Anthony Bologna-- the NYPD Deputy Inspector caught on video pepper-spraying two women Occupy Wall Street protesters in Union Square last fall-- could have to dig into his own pockets to pay for the damages in the women's civil lawsuit against him. New York City has opted not to defend Bologna in court, The Wall Street Journal reports.
The decision indicates the city finds the 29-year NYPD veteran's defense of his actions inadequate, and is a stark contrast from NYPD spokesman Paul Browne's initial remarks on the incident in September.
"Pepper spray was used once,” he said, “after individuals confronted officers and tried to prevent them from deploying a mesh barrier — something that was edited out or otherwise not captured in the video.”
It appears the city now thinks differently.
Bologna's attorney disagrees with the decision. "He wasn't doing this as Anthony Bologna, mister," Louis La Pietra told The Journal, in hopes the city will come to his client's aid. "He was doing this as Anthony Bologna, deputy inspector, NYPD."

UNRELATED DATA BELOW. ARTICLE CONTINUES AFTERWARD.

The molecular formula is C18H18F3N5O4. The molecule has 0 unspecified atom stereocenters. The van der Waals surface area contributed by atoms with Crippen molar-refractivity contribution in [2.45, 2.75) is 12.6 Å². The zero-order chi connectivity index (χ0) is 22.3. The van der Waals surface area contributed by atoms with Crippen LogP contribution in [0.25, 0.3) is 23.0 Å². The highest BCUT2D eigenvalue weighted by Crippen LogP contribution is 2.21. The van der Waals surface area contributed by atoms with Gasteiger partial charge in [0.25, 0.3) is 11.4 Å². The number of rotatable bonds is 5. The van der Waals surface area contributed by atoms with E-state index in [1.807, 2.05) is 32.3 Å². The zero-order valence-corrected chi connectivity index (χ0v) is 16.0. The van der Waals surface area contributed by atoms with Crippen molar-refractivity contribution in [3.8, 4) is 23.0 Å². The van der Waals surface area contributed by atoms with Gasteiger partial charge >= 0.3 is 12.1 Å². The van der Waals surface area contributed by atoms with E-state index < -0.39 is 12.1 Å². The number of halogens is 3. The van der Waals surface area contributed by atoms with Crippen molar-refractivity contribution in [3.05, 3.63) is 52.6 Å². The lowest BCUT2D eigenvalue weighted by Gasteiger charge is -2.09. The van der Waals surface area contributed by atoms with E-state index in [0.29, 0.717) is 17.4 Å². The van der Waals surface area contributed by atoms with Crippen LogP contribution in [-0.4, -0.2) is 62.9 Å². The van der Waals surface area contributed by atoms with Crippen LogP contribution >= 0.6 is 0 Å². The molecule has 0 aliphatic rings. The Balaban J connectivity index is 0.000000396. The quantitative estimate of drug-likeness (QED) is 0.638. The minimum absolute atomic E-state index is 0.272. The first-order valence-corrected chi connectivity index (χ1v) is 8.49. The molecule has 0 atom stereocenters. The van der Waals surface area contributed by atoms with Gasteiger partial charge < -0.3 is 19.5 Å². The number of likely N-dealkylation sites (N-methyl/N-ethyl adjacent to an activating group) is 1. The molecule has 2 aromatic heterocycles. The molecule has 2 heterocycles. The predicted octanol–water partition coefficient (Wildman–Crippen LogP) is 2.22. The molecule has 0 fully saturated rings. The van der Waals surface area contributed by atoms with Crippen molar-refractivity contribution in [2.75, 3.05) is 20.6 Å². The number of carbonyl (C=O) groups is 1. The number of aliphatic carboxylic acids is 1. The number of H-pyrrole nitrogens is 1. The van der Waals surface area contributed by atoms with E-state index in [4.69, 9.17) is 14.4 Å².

A police union will help pay for Bologna's defense.
After the pepper-spray incident, Bologna was docked 10 vacation days and transferred to Staten Island.
The city Law Department tells The Journal there are currently 1,376 pending federal civil-rights cases against the NYPD. An official estimated that in less than five percent of such cases does the city decline to defend cops.
News of Bologna's troubles comes a week after a scathing report on NYPD police abuses during Occupy protests.
After an eight month investigation by attorneys from Harvard, Stanford and Rutgers, as part of the Protest and Assembly Rights Project, the group determined that the NYPD used unnecessarily aggressive tactics, excessive force, and illegally suppressed press freedoms during Occupy demonstrations. The group called on Mayor Bloomberg to launch an independent inquiry into the police abuses.